Despite rapid growth in literacy-related programmes and evaluation in sub-Saharan Africa, little critical attention has been paid to the relevance of assumptions that underlie existing assessment methods. This study focuses on the issue of timing in the assessment of oral reading fluency, a critical component of successful reading (Chard, Vaughn, & Tyler, 2002; National Institute of Child Health and Human Development (NICHD), 2000; Pikulski & Chard, 2005). Within the context of the Primary Math and Reading Initiative, a randomized controlled trial of several instructional interventions in Kenya, timed and untimed Early Grade Reading Assessment (EGRA) oral reading fluency and reading comprehension tasks were administered to 4385 students in 95 government and 125 informal schools. Using the data from the EGRA – whose administration has expanded within sub-Saharan Africa recently – we found that students did not perform significantly better on the assessments when they had more time. This pattern largely held when we examined the effects disaggregated over student ability level. This suggests that timed assessments, which are faster to administer and logistically easier, are appropriate for use in Kenya.
A short training program for evaluating responses to an essay writing task consisted of scoring 20 training essays with immediate feedback about the correct score. The same scoring session also served as a certification test for trainees. Participants with little or no previous rating experience completed this session and 14 trainees who passed an accuracy threshold proceeded to score other essays. Performance of the newly-trained raters was compared to that of 16 expert raters with extensive experience in scoring responses to the writing task. Results showed that the scores from the newly-trained group of raters exhibited similar measurement properties (mean and variability of scores, reliability and various validity coefficients, and underlying factor structure) to those from the experienced group of raters. Implications for the place of initial training and screening of raters on rater performance are discussed.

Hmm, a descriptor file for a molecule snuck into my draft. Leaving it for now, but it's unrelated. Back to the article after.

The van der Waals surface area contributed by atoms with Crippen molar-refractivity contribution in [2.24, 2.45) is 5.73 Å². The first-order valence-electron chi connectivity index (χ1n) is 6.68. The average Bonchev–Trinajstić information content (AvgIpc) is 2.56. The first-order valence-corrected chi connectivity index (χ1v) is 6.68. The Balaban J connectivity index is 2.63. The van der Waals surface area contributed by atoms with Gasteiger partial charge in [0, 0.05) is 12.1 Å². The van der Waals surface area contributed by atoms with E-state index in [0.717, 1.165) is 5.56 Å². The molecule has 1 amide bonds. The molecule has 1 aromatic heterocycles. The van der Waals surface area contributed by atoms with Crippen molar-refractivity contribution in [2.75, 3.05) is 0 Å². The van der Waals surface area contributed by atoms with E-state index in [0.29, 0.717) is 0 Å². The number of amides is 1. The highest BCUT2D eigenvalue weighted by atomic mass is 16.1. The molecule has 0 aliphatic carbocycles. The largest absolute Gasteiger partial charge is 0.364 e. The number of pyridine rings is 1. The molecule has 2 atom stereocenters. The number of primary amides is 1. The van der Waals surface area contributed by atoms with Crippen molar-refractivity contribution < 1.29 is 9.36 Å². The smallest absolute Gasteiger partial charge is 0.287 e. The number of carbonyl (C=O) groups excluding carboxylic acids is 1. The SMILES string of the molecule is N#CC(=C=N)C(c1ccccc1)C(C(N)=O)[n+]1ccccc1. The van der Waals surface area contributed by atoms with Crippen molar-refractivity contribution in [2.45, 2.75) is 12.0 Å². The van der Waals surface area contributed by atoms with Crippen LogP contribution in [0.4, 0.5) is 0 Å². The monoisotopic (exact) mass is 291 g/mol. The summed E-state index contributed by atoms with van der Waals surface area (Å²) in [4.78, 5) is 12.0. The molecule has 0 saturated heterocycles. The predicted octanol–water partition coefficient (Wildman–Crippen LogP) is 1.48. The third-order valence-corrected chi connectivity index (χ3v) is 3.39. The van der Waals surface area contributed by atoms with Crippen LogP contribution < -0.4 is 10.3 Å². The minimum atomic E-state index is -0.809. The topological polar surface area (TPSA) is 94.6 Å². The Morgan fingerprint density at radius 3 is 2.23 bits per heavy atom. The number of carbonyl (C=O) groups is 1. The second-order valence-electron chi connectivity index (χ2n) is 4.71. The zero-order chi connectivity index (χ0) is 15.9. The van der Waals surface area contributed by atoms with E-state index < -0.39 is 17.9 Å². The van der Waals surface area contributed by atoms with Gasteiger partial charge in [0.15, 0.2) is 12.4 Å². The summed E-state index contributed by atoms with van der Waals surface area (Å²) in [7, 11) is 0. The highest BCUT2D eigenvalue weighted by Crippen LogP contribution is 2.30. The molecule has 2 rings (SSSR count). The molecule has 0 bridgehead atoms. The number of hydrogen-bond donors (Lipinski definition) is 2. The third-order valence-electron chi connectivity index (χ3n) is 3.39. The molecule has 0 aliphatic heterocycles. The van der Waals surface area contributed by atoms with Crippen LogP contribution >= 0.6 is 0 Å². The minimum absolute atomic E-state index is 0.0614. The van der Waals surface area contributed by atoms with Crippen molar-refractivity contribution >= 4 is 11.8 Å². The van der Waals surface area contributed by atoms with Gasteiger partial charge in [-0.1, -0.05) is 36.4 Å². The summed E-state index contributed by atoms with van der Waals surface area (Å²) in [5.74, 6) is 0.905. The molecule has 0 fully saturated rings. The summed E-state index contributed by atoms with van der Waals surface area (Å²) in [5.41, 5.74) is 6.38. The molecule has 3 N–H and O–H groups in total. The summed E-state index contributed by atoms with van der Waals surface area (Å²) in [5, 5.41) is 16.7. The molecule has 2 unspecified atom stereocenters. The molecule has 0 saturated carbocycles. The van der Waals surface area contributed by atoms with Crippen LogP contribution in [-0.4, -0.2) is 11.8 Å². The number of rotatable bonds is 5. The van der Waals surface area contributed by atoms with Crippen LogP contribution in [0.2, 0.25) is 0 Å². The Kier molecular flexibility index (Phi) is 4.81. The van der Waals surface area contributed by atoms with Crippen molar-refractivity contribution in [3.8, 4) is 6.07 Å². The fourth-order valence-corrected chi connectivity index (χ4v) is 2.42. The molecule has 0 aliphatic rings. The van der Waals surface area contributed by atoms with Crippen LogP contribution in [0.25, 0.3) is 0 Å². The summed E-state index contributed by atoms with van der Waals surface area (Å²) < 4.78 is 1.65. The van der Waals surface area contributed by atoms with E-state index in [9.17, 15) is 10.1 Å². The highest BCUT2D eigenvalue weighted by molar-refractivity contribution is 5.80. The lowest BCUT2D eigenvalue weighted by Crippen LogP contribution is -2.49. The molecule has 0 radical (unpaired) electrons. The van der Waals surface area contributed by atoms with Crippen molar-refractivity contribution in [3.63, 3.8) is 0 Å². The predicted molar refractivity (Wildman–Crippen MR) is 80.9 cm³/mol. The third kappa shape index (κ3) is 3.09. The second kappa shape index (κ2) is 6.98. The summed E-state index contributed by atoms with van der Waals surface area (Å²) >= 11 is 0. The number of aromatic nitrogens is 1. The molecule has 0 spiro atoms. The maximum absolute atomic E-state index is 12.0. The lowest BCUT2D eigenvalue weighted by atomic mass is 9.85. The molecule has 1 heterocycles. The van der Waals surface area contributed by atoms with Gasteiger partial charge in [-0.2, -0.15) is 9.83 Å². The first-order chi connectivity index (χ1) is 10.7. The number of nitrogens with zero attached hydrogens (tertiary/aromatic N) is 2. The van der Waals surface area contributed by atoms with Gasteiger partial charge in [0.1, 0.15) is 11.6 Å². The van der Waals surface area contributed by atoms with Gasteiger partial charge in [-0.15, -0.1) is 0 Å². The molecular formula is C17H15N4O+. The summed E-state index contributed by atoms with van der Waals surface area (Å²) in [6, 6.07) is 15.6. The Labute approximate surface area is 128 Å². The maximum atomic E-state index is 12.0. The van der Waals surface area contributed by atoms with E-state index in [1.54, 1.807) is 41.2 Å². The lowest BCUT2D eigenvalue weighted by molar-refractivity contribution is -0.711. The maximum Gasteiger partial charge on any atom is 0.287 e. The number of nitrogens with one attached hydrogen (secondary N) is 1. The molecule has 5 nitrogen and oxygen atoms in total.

Two factors were investigated that are thought to contribute to consistency in rater scoring judgments: rater training and experience in scoring. Also considered were the relative effects of scoring rubrics and exemplars on rater performance. Experienced teachers of English (N = 20) scored recorded responses from the TOEFL iBT speaking test prior to training and in three sessions following training (100 responses for each session). Scores were analyzed using multifaceted Rasch measurement and traditional measures of rater reliability and agreement, and the frequency with which exemplar responses were viewed was measured. Prior to training, rater severity and internal consistency were already of a standard typical for operational language performance tests, but training resulted in increased inter-rater correlation and agreement as well as improved agreement with established reference scores. Additional experience gained after training appeared to have little further effect on raters’ scoring consistency, although the level of agreement with reference scores continued to increase. The most accurate raters generally reviewed exemplar responses more often and took longer to make scoring decisions compared to the least accurate raters. These results raise questions regarding the relative contribution of scoring aids such as exemplars and scoring rubrics to desirable scoring patterns.